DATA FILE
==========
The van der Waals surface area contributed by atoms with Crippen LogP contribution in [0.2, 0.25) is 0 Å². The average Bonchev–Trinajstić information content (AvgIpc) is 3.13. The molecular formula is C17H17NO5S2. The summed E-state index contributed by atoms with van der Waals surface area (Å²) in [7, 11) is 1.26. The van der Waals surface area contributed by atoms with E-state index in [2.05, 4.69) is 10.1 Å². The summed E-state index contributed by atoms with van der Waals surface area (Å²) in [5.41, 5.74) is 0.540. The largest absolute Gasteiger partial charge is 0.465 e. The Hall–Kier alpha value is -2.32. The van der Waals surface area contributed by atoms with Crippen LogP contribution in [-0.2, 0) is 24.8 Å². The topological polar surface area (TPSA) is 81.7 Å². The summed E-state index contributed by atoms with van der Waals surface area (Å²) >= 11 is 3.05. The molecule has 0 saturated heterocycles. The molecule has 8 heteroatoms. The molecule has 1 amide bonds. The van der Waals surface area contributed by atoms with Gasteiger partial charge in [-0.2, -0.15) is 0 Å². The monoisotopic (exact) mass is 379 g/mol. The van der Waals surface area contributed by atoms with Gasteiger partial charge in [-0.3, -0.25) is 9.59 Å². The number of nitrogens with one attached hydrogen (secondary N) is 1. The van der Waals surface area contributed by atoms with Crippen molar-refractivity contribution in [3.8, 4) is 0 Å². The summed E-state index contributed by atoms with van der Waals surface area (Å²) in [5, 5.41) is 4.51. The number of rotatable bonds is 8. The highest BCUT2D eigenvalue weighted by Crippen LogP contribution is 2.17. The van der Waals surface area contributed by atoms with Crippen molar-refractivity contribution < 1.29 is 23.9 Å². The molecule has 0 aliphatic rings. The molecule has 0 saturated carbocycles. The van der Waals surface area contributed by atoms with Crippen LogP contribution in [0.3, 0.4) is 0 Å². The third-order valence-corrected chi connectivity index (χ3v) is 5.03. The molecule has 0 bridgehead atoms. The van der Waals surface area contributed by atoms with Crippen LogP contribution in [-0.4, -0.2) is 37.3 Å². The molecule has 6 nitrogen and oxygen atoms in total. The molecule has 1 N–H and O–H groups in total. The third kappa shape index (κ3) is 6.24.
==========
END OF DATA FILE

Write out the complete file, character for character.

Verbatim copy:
The van der Waals surface area contributed by atoms with Crippen LogP contribution in [0.2, 0.25) is 0 Å². The average Bonchev–Trinajstić information content (AvgIpc) is 3.13. The molecular formula is C17H17NO5S2. The summed E-state index contributed by atoms with van der Waals surface area (Å²) in [7, 11) is 1.26. The van der Waals surface area contributed by atoms with E-state index in [2.05, 4.69) is 10.1 Å². The summed E-state index contributed by atoms with van der Waals surface area (Å²) in [5.41, 5.74) is 0.540. The largest absolute Gasteiger partial charge is 0.465 e. The Hall–Kier alpha value is -2.32. The van der Waals surface area contributed by atoms with Crippen LogP contribution in [-0.2, 0) is 24.8 Å². The topological polar surface area (TPSA) is 81.7 Å². The summed E-state index contributed by atoms with van der Waals surface area (Å²) >= 11 is 3.05. The molecule has 0 saturated heterocycles. The molecule has 8 heteroatoms. The molecule has 1 amide bonds. The van der Waals surface area contributed by atoms with Gasteiger partial charge in [-0.2, -0.15) is 0 Å². The monoisotopic (exact) mass is 379 g/mol. The van der Waals surface area contributed by atoms with Gasteiger partial charge in [-0.3, -0.25) is 9.59 Å². The number of nitrogens with one attached hydrogen (secondary N) is 1. The van der Waals surface area contributed by atoms with Crippen molar-refractivity contribution in [3.8, 4) is 0 Å². The summed E-state index contributed by atoms with van der Waals surface area (Å²) in [5, 5.41) is 4.51. The number of rotatable bonds is 8. The highest BCUT2D eigenvalue weighted by Crippen LogP contribution is 2.17. The van der Waals surface area contributed by atoms with Crippen molar-refractivity contribution < 1.29 is 23.9 Å². The molecule has 0 aliphatic rings. The molecule has 0 saturated carbocycles. The van der Waals surface area contributed by atoms with Crippen LogP contribution in [0.3, 0.4) is 0 Å². The third-order valence-corrected chi connectivity index (χ3v) is 5.03. The molecule has 0 bridgehead atoms. The van der Waals surface area contributed by atoms with Crippen LogP contribution in [-0.4, -0.2) is 37.3 Å². The molecule has 6 nitrogen and oxygen atoms in total. The molecule has 1 N–H and O–H groups in total. The third kappa shape index (κ3) is 6.24.